IN THE UNITED STATES DISTRICT COURT FOR THE NORTHERN DISTRICT OF ILLINOIS EASTERN DIVISION
May 31, 2011
RACHEL ZUCKERMAN, PLAINTIFF,
UNITED OF OMAHA LIFE INSURANCE COMPANY, AMERICAN PHARMACEUTICALS PARTNERS, INC., AND
AMERICAN PHARMACEUTICALS PARTNERS, INC.
EMPLOYEE BENEFIT PLAN, DEFENDANTS.
The opinion of the court was delivered by: Judge Robert M. Dow, Jr.
MEMORANDUM OPINION AND ORDER
Currently before the Court is a motion to dismiss  Plaintiff Rachel Zuckerman's first amended complaint filed by Defendant American Pharmaceuticals Partners, Inc. ("APP" or "the Plan"). Also pending is Defendant APP's motion to strike jury demand . For the reasons stated below, the Court denies Defendant's motion to dismiss  and grants Defendant's motion to strike jury demand .
Plaintiff Rachel Zuckerman worked for Defendant APP as a Senior Scientist-project. Defendant AAP sponsored the American Pharmaceuticals Partners, Inc. Employee Benefit Plan ("Plan"). APP purchased Group Policy No. GUD-252C from Defendant United of Omaha to fund the long-term disability ("LTD") benefits offered under the Plan. As the insurer, United of Omaha agreed to pay certain benefits to eligible Plan participants "subject to the terms, conditions, and limitations of [the] Policy."
On April 4, 2006, Plaintiff stopped working for APP due to the combined effects of headaches, fibromyalgia, difficulty sleeping, and cognitive impairments, which Plaintiff believes were the result of chemical exposure in the workplace. After leaving her employment, Plaintiff filed a claim for worker's compensation benefits. She also applied for Social Security disability benefits, which she was awarded. APP advised Plaintiff that she was not eligible to apply for LTD benefits while also seeking worker's compensation benefits. APP later confirmed that position in a letter sent by APP to United of Omaha on August 12, 2008. The letter states that APP "instructed" Plaintiff not to file her disability claim until after her Worker's Compensation claim was resolved. Contrary to APP's advice, Plaintiff was eligible for LTD benefits regardless of causation because the LTD policy treats workers' compensation benefits as an offset against LTD benefits, but does not exclude benefit eligibility in the event of work-related injuries or illnesses.
In reliance on APP's representations, Plaintiff did not submit her claim form until July 29, 2008. At the time that she applied, Plaintiff was approved to receive short-term disability benefits by Disability Management Services ("DMA"), which acted on behalf of the Plan with respect to short-term benefits. Then, on November 24, 2008, Defendant United of Omaha issued a determination that Plaintiff was not disabled. Plaintiff appealed this determination, but on May 11, 2009, United of Omaha upheld its decision and refused to pay benefits. In addition to affirming its decision that Plaintiff was not disabled, United of Omaha raised an additional reason for the denial, which previously had not been communicated to Plaintiff -- namely, that the claim was denied due to late notice of the claim and the failure to timely submit proof of loss.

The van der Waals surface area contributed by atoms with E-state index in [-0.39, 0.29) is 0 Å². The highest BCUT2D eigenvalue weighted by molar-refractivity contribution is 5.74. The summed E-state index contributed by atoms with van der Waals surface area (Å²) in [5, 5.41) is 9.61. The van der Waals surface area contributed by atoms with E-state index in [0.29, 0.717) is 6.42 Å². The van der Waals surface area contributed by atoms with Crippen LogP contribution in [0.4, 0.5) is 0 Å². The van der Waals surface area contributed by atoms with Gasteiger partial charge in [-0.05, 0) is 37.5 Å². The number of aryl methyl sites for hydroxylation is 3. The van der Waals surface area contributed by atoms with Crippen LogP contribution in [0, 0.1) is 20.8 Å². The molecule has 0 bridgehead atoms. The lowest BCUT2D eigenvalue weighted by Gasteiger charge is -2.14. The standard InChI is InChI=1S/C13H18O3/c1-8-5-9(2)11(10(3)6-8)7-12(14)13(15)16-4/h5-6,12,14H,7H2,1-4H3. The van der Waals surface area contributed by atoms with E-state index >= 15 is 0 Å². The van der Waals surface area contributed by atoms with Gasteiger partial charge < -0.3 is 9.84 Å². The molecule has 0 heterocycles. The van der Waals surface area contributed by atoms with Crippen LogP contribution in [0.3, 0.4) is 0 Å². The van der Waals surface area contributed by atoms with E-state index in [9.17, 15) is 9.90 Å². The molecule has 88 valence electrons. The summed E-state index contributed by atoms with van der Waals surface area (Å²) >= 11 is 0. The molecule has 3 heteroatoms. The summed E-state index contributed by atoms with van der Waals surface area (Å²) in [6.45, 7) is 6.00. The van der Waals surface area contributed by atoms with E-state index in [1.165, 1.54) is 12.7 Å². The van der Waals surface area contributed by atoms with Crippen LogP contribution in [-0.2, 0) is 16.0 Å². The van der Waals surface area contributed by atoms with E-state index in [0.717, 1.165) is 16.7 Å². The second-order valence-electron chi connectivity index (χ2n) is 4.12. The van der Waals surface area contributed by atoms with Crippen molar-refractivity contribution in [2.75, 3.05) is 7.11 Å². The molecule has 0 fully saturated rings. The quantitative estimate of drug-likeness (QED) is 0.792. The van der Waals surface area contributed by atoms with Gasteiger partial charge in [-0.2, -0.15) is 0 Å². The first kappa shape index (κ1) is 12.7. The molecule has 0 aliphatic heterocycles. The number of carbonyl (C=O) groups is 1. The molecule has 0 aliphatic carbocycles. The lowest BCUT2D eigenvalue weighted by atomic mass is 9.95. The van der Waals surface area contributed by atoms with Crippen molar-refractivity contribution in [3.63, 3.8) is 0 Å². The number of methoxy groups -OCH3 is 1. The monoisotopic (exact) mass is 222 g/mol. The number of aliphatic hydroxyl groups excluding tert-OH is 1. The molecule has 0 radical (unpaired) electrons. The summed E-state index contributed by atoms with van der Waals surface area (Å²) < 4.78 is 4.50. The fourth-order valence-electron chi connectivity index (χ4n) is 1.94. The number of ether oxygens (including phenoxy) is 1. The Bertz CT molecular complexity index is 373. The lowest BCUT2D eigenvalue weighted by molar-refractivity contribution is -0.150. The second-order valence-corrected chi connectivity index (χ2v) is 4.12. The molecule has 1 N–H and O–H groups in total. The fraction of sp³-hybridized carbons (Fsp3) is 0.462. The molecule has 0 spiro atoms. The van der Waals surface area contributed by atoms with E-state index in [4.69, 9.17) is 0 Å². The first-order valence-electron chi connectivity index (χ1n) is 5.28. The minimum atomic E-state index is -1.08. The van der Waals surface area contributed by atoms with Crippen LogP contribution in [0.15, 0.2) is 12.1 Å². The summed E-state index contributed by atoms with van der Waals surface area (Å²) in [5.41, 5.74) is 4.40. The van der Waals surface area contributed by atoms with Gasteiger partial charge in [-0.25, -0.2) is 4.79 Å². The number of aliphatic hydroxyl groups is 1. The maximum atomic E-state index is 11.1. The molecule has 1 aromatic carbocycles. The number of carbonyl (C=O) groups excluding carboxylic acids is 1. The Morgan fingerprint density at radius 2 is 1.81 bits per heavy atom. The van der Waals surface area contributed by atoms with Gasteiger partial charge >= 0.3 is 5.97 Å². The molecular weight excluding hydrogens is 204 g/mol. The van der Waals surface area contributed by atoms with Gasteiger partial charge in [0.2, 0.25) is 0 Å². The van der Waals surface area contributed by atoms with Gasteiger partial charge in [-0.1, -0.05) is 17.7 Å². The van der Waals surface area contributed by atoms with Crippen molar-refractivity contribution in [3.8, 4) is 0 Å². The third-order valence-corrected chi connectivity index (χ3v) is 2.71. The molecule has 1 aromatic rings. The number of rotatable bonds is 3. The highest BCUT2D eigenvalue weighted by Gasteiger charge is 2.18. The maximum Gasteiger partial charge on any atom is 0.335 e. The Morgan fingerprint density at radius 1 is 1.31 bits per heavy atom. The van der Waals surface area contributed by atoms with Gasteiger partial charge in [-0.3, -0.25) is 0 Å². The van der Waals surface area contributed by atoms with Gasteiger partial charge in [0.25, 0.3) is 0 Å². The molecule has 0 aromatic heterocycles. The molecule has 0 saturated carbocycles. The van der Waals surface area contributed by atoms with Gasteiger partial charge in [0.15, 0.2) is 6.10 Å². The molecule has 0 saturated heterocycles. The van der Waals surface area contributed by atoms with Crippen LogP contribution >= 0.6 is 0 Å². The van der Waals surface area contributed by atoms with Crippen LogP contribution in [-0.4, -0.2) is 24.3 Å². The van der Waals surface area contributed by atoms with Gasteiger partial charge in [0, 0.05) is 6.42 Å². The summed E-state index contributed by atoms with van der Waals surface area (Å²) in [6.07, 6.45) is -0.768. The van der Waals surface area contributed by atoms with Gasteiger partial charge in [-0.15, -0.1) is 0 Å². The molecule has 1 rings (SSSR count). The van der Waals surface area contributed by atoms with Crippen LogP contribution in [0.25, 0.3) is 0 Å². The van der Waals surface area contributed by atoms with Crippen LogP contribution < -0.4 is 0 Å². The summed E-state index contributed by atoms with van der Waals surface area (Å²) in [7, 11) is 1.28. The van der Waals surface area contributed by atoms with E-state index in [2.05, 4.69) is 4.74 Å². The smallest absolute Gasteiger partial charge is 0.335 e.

Count I of Plaintiff's First Amended Complaint ("FAC") seeks disability benefits from United of Omaha Life Insurance Company ("United of Omaha") and the Plan under § 502(a)(1)(B) of the Employee Retirement Income Security Act ("ERISA"), 29 U.S.C. § 1132(a)(1)(B). On July 21, 2010, the Court granted United of Omaha's motion to dismiss Count I against it because the Plan, not United of Omaha, was the proper defendant. Accordingly, Count I remains only against the Plan. Defendant APP contends that the pleadings make clear that the Plan properly denied Plaintiff's claim for benefits as untimely and therefore the Plan is not liable to Plaintiff under Count I.
II. APP's Motion to Dismiss
A. Legal Standard On Motion To Dismiss
A motion to dismiss pursuant to Federal Rule of Civil Procedure 12(b)(6) tests the sufficiency of the complaint, not the merits of the case.See Gibson v. City of Chicago, 910 F.2d 1510, 1520 (7th Cir. 1990). To survive a Rule 12(b)(6) motion to dismiss, the complaint first must comply with Rule 8(a) by providing "a short and plain statement of the claim showing that the pleader is entitled to relief" (Fed. R. Civ. P. 8(a)(2)), such that the defendant is given "fair notice of what the * * * claim is and the grounds upon which it rests." Bell Atlantic Corp. v. Twombly, 550 U.S. 544, 555 (2007) (quoting Conley v. Gibson, 355 U.S. 41, 47 (1957)). Second, the factual allegations in the complaint must be sufficient to raise the possibility of relief above the "speculative level," assuming that all of the allegations in the complaint are true. E.E.O.C. v. Concentra Health Servs., Inc., 496 F.3d 773, 776 (7th Cir. 2007) (quoting Twombly, 550 U.S. at 555). "[O]nce a claim has been stated adequately, it may be supported by showing any set of facts consistent with the allegations in the complaint." Twombly, 550 U.S. at 563.
The Court accepts as true all of the well-pleaded facts alleged by the plaintiff and all reasonable inferences that can be drawn therefrom. See Barnes v. Briley, 420 F.3d 673, 677 (7th Cir. 2005).